1828 Finley Map of Indiana


1828 Finley Map of Indiana


Depicts land assigned to the Delaware, Miami, Kickapoo, Ottaway, and Pottawatomie Nations before they were forcibly removed to the Indian Territory.

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  1828 (undated)    11.5 x 9 in (29.21 x 22.86 cm)     1 : 1675000


This is an 1828 Anthony Finley map of Indiana. The map depicts the state and the region from the Michigan Territory and Lake Michigan to Kentucky and from Illinois to Ohio in Finley's classic minimalist style. Rivers, roads, canals, and some topographical features are illustrated. Color coding is present at the county level, which allows for easy differentiation between counties.

Finley's map of Indiana is particularly interesting and important due to its portrayal of the rapidly changing American Indian situation in the northern part of the state. In 1827, northern Indiana was a confined territory assigned to the Delaware, Kickapoo, Miami, Ottaway, and Pottawatomie Indian nations. The Delaware tribe, which originally occupied the Delaware River valley near Pennsylvania and New Jersey, is here shown in a middling stage in its forced migration westward. Most of the other tribes noted, including the Miami and Pottawatomie, were inhabitants of this region when the first Europeans arrived. Within a few short years of this map's creation, most of these tribes were forcibly removed to the Indian Territory, modern-day Oklahoma. This map was updated yearly from 1824 to the mid 1830s. A full series of these maps is a powerful illustration of both the American Indian relocations and the Westward Expansion.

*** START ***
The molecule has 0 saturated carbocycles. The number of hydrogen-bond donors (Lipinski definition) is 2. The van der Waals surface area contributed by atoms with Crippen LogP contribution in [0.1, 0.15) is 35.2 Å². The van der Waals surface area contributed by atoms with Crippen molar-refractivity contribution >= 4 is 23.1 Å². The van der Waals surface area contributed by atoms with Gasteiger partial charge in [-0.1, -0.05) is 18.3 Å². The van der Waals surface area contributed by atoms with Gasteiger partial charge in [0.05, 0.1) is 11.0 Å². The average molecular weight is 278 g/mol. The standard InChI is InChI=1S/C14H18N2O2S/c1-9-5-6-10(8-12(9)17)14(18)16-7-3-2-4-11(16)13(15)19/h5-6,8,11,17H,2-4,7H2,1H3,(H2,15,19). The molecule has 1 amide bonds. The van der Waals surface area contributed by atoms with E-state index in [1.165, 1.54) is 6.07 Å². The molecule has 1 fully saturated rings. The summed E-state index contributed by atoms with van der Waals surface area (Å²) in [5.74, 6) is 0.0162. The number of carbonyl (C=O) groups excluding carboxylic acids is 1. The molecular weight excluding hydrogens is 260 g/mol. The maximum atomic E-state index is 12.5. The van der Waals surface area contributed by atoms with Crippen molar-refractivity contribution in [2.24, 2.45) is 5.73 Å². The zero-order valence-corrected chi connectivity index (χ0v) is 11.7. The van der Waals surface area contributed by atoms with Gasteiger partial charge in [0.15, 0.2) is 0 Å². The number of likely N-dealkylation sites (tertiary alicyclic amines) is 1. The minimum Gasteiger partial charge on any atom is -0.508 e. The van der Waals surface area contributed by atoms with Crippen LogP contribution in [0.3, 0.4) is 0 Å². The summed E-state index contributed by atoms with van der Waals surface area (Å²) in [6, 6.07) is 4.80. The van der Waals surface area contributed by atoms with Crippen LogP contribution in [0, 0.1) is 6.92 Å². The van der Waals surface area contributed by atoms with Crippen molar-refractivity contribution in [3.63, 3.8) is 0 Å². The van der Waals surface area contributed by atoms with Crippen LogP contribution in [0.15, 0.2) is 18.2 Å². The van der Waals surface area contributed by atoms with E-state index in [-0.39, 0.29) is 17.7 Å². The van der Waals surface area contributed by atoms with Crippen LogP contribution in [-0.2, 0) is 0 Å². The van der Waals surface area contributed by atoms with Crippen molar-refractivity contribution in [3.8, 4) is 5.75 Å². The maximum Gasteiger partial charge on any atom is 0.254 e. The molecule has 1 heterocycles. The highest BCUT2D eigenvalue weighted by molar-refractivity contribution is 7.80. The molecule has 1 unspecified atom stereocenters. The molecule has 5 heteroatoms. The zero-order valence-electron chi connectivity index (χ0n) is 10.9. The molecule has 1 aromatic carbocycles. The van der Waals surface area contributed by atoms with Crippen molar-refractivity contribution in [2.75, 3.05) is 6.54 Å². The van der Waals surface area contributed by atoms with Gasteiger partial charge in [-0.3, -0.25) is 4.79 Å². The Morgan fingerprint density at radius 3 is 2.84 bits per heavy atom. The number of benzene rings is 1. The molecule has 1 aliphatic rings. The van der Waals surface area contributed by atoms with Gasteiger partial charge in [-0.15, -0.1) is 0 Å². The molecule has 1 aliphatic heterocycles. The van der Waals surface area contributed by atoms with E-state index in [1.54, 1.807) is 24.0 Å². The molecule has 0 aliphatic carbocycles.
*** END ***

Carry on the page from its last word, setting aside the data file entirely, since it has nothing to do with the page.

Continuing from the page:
This map was engraved by Young and Delleker for the 1828 edition of Anthony Finley's General Atlas.


Anthony Finley (c. 1790 - 1840) was an American map publisher based in Philadelphia, Pennsylvania. His most prominent works, A New American Atlas and the New General Atlas… were published from 1824 to 1834. While little is known of Finley's personal life, he seems to have worked in the same publishing and engraving circles as Tanner. Though most of Finley's cartographic material was borrowed from European sources, his atlases were favorably reviewed at the time of their publishing. His works are known for being attractively sparse and minimalist, focusing primarily on clarity and only the most important facts.


Finley, Anthony, A New General Atlas, Comprising a Complete Set of Maps, representing the Grand Divisions of the Globe, Together with the several Empires, Kingdoms and States in the World; Compiled from the Best Authorities, and corrected by the Most Recent Discoveries, Philadelphia, 1828.    


Very good. Light soiling. Blank on verso.


Rumsey 0282.030 (1827 edition). Phillips (Atlases) 4314, 760, 752, 6045.
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